+9 11 votes

Avalanche Checklist - Good Idea or No?

by Andy Dappen


Gordon Vickery had an interesting idea … and he was trying to pawn off the work of developing it. He said that in light of our three Leavenworth residents who died in the Stevens Pass avalanche accident last February and in light of the human dynamics that had many experienced skiers disregarding obvious warning signs during that incident, he was wondering whether more backcountry skiers should add a new element to their skiing protocol. “I keep thinking a well-conceived checklist could have prevented this and a lot of other fatal avalanche accidents from happening?”

“What if groups routinely used a checklist on a pocket-sized card to discuss a loud whether they should ski (or climb) a potentially hazardous slope?” Gordon asked.  “Could this bring together all the physical evidence about why you should or should not ski something -- and could it lead groups into conversations that would eliminate a lot of the group dynamics that lead to dangerous decisions?”

 Gordon thought a well-conceived checklist, would help groups weigh and discuss the dangers reported in the avalanche forecast, gathered from snow telemetry information, mentioned in other online condition reports, and anticipated from the day’s weather forecast. It would add to the discussion information the group had observed in the field: whumping snow, slabs shearing at the corners of switchbacks, slides observed elsewhere, terrain traps confronting the group, snow changes caused by warming, and the results of compression tests.

Equally important the checklist would list the expert’s recommendations of terrain that matched (or did not match) the hazards of the day. By listing terrain that complemented (or did not complement) the snow and weather of the day, everyone in a group would realize a leader who stuck to these protocols wasn’t copping out but keeping the group safe. Likewise a good checklist would give those whose voices aren’t normally heard (followers) an opportunity to voice concerns and alter their position rather than to follow others silently and blindly.

The idea was compelling. In the military, medicine, and aviation, the use of checklists before engaging in risky procedures is a well-documented process for reducing accidents and fatalities.  The use checklists for many surgical procedures have reduced the rates of fatalities, silly mistakes, and lawsuits. Likewise, among pilots, the routine use of checklists has greatly reduced accidents fueled by fatigue, forgetfulness, faulty assumptions, and poor communication between pilots and co-pilots.

Many predictable variables (lack of observation, improper assumptions, desire, ego, discomfort in questioning others, loss of face in backing down) are present in most avalanche scenarios and a checklist forcing groups to observe better, discuss aloud what is known, and judge the intended actions against what avalanche experts recommend given what is known would allow for better decisions and help neutralize the funky human dynamics that often short-circuit good decisions.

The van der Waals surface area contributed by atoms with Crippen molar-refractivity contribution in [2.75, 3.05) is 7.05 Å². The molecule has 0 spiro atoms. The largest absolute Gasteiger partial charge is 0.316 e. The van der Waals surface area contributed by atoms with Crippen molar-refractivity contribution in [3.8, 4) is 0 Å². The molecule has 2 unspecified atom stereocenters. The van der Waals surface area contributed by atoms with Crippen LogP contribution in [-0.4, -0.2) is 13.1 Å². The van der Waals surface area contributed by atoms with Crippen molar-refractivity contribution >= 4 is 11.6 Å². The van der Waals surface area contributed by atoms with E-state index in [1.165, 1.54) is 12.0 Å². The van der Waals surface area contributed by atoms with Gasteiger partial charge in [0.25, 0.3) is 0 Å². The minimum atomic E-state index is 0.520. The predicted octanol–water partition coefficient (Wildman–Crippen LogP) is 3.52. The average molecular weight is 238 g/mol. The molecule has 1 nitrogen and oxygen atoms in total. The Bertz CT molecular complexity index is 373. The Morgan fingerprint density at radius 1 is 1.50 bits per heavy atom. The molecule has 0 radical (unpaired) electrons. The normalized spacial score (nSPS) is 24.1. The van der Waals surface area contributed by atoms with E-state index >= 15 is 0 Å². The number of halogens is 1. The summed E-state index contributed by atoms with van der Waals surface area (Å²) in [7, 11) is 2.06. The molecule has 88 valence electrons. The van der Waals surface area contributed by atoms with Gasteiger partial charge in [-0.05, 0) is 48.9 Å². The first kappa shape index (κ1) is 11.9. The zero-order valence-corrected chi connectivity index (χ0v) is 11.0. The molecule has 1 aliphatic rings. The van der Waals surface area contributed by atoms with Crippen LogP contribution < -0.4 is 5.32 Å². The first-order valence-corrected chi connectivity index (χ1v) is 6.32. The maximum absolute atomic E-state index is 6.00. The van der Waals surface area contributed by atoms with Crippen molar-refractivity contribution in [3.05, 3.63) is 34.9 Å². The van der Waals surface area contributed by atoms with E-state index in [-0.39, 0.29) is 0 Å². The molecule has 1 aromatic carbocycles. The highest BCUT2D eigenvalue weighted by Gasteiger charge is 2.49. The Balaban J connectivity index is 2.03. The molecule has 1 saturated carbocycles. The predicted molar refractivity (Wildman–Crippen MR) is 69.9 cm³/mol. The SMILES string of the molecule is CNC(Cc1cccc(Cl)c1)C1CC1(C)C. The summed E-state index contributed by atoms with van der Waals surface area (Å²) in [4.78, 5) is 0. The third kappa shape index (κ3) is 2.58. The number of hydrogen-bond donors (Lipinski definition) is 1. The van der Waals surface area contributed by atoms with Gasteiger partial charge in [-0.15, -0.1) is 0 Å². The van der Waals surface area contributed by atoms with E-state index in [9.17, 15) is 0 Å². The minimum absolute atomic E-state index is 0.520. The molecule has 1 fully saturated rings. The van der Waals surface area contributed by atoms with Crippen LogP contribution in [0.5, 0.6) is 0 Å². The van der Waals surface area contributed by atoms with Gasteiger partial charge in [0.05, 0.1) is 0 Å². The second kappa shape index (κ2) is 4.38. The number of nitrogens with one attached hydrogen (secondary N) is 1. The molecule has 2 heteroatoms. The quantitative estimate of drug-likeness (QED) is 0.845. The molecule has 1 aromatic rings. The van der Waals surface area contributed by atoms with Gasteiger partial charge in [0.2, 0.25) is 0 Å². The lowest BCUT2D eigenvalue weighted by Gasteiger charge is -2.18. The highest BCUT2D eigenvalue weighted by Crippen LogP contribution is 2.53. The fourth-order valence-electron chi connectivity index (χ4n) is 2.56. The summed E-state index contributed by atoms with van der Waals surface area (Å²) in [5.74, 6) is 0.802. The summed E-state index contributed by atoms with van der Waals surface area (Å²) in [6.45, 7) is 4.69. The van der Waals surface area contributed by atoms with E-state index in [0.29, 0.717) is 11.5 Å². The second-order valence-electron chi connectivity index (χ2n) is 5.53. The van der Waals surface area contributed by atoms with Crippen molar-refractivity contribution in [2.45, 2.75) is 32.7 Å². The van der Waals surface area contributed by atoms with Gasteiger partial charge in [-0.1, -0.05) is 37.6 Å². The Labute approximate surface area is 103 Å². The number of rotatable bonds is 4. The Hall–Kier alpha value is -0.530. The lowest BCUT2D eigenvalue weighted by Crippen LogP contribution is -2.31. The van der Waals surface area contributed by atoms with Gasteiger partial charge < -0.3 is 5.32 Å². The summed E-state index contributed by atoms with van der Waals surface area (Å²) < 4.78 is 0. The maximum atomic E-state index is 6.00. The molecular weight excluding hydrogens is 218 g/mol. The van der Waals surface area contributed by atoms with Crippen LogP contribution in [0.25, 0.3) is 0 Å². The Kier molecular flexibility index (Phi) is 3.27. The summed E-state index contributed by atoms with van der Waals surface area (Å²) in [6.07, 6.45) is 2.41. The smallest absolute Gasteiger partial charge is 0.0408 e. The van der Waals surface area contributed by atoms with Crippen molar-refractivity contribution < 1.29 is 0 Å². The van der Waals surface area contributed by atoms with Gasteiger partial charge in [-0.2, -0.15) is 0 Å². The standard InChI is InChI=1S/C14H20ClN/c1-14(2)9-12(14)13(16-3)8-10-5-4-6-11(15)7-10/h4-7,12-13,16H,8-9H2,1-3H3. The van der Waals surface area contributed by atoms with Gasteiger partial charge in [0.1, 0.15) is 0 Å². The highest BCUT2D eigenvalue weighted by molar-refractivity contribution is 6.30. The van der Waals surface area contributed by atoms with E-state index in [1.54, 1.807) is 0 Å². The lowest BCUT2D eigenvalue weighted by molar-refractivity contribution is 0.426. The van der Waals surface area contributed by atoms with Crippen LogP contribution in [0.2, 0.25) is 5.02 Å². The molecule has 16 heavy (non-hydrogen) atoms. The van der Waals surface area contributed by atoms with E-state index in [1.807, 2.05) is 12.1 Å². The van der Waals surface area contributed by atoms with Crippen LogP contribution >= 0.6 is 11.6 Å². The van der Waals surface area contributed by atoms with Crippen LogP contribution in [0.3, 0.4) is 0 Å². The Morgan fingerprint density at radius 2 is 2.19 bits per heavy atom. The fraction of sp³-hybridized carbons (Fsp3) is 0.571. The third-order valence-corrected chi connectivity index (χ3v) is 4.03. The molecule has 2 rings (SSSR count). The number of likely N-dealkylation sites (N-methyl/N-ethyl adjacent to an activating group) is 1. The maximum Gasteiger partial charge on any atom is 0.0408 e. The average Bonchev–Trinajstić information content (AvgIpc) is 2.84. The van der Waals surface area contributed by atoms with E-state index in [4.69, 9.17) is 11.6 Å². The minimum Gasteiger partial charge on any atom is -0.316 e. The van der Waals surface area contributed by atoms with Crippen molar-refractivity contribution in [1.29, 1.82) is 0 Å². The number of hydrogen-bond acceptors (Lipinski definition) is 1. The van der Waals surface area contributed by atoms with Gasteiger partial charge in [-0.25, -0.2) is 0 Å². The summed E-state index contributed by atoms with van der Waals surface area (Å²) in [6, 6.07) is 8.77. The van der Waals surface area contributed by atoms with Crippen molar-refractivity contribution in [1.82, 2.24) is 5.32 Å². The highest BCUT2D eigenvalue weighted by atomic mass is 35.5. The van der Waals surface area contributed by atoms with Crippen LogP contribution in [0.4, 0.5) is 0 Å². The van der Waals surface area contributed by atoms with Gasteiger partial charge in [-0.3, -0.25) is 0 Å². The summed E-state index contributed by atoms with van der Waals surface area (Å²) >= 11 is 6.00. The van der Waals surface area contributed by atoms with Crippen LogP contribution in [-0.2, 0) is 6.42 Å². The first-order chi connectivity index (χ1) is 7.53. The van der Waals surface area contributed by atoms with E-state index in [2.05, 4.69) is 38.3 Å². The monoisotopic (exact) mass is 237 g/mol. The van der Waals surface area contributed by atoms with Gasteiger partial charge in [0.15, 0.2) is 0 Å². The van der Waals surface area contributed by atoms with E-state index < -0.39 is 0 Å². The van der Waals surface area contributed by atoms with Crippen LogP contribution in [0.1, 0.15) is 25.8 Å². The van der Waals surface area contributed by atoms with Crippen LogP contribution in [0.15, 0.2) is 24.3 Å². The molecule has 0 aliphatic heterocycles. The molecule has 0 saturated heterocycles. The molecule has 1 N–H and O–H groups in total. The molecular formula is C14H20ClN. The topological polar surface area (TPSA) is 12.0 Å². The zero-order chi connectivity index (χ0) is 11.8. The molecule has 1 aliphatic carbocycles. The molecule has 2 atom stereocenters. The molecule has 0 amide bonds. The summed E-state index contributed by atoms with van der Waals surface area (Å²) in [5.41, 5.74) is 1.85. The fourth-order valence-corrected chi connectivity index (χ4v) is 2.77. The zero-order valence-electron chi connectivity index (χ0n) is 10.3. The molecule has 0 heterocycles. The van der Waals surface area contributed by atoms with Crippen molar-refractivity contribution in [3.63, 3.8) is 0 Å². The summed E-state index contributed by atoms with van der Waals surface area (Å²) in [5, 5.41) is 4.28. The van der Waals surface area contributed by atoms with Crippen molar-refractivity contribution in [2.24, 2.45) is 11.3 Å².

“Put this idea up on the “WenatcheeOutdoors Forum, and see what others think,” I suggested. “Is there an ‘aha’ realization among skiers that this could eliminate the chain of mistakes that usually accompany avalanche accidents. Others who read post might also have ideas on what information needs to be on such a checklist and how to keep the list short but effective for field use.”

This is about where Gordon started to pawn-off the work affiliated with this notion. “Ahhh, yeah… I’ll do that,” he said weakly. “Or maybe you might want to work with others and develop a list like this?” he asked hopefully.

We went back and forth with me encouraging him to post the idea and gather input, and with Gordon eventually saying, very unconvincingly, that he’d get something up on the forum. Several weeks have gone by and while, ahem, I see Gordon out skiing most every time I head up to Mission Ridge, I see none of his words on paper.

So Gordon wins and I’m posting his idea on the WenatcheeOutdoors website and on the forum to see what others think. Is this a good idea that could enhance observations, group discussions, and lead to objective decisions? Or is it impractical -- are the risk tolerances of different people too divergent to make a checklist useful?

If you think this is an interesting idea – how would you structure the information to make a checklist quick-and- easy to use in the field, yet effective?  Finally, if you think this is a good idea, would be willing to help WenatcheeOutdoors create, test drive, tweak, and/or improve a checklist?


Give us your ideas: If you want to weigh-in below with a Comment. Or go to this post at the WenatcheeOutdoorsForum and leave a 'Reply' there.